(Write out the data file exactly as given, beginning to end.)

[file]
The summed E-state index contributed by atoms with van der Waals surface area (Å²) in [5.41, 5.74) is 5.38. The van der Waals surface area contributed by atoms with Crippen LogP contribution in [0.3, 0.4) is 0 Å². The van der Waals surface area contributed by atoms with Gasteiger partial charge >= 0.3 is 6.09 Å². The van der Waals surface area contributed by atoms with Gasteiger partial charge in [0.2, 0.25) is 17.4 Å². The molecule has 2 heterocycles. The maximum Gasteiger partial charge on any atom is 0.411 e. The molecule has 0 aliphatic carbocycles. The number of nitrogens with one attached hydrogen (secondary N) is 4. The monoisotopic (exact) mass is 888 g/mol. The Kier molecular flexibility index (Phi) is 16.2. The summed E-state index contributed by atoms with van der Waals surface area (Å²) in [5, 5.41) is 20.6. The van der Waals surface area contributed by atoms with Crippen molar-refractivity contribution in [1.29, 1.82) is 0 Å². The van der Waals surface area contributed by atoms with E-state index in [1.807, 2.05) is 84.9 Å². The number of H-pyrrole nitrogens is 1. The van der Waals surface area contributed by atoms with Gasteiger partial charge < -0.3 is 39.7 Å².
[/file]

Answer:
The summed E-state index contributed by atoms with van der Waals surface area (Å²) in [5.41, 5.74) is 5.38. The van der Waals surface area contributed by atoms with Crippen LogP contribution in [0.3, 0.4) is 0 Å². The van der Waals surface area contributed by atoms with Gasteiger partial charge >= 0.3 is 6.09 Å². The van der Waals surface area contributed by atoms with Gasteiger partial charge in [0.2, 0.25) is 17.4 Å². The molecule has 2 heterocycles. The maximum Gasteiger partial charge on any atom is 0.411 e. The molecule has 0 aliphatic carbocycles. The number of nitrogens with one attached hydrogen (secondary N) is 4. The monoisotopic (exact) mass is 888 g/mol. The Kier molecular flexibility index (Phi) is 16.2. The summed E-state index contributed by atoms with van der Waals surface area (Å²) in [5, 5.41) is 20.6. The van der Waals surface area contributed by atoms with Crippen molar-refractivity contribution in [1.29, 1.82) is 0 Å². The van der Waals surface area contributed by atoms with E-state index in [1.807, 2.05) is 84.9 Å². The number of H-pyrrole nitrogens is 1. The van der Waals surface area contributed by atoms with Gasteiger partial charge < -0.3 is 39.7 Å².